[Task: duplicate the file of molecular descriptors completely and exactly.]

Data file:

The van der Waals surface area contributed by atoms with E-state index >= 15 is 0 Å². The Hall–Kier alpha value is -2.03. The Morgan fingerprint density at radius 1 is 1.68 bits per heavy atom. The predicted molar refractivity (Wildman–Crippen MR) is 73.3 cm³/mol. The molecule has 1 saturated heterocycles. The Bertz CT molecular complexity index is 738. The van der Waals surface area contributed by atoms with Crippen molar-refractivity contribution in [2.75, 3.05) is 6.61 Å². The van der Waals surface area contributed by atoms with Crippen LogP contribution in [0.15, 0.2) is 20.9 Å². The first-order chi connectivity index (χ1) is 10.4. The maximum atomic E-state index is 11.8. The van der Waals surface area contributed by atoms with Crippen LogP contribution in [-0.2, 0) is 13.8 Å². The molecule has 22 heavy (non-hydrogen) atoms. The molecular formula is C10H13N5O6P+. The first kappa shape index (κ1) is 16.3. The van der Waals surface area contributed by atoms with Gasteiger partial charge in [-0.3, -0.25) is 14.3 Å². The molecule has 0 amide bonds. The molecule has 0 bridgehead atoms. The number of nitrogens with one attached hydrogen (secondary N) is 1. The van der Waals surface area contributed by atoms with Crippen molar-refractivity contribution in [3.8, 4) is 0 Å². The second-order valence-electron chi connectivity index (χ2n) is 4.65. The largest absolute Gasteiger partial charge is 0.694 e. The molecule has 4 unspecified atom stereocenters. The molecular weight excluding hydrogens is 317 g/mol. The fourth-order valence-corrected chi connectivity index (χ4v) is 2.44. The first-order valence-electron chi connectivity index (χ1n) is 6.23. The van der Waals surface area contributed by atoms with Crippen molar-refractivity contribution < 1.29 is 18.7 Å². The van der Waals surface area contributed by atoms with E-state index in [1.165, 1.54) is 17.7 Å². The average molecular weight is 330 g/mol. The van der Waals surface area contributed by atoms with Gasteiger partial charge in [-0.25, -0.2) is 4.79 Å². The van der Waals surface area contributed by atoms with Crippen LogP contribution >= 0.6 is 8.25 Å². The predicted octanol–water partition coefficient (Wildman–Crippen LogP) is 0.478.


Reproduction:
The van der Waals surface area contributed by atoms with E-state index >= 15 is 0 Å². The Hall–Kier alpha value is -2.03. The Morgan fingerprint density at radius 1 is 1.68 bits per heavy atom. The predicted molar refractivity (Wildman–Crippen MR) is 73.3 cm³/mol. The molecule has 1 saturated heterocycles. The Bertz CT molecular complexity index is 738. The van der Waals surface area contributed by atoms with Crippen molar-refractivity contribution in [2.75, 3.05) is 6.61 Å². The van der Waals surface area contributed by atoms with Crippen LogP contribution in [0.15, 0.2) is 20.9 Å². The first-order chi connectivity index (χ1) is 10.4. The maximum atomic E-state index is 11.8. The van der Waals surface area contributed by atoms with Crippen LogP contribution in [-0.2, 0) is 13.8 Å². The molecule has 22 heavy (non-hydrogen) atoms. The molecular formula is C10H13N5O6P+. The first kappa shape index (κ1) is 16.3. The van der Waals surface area contributed by atoms with Gasteiger partial charge in [-0.3, -0.25) is 14.3 Å². The molecule has 0 amide bonds. The molecule has 0 bridgehead atoms. The number of nitrogens with one attached hydrogen (secondary N) is 1. The van der Waals surface area contributed by atoms with Crippen molar-refractivity contribution in [3.8, 4) is 0 Å². The second-order valence-electron chi connectivity index (χ2n) is 4.65. The largest absolute Gasteiger partial charge is 0.694 e. The molecule has 4 unspecified atom stereocenters. The molecular weight excluding hydrogens is 317 g/mol. The fourth-order valence-corrected chi connectivity index (χ4v) is 2.44. The first-order valence-electron chi connectivity index (χ1n) is 6.23. The van der Waals surface area contributed by atoms with Crippen molar-refractivity contribution < 1.29 is 18.7 Å². The van der Waals surface area contributed by atoms with E-state index in [1.165, 1.54) is 17.7 Å². The average molecular weight is 330 g/mol. The van der Waals surface area contributed by atoms with Gasteiger partial charge in [-0.25, -0.2) is 4.79 Å². The van der Waals surface area contributed by atoms with Crippen LogP contribution >= 0.6 is 8.25 Å². The predicted octanol–water partition coefficient (Wildman–Crippen LogP) is 0.478.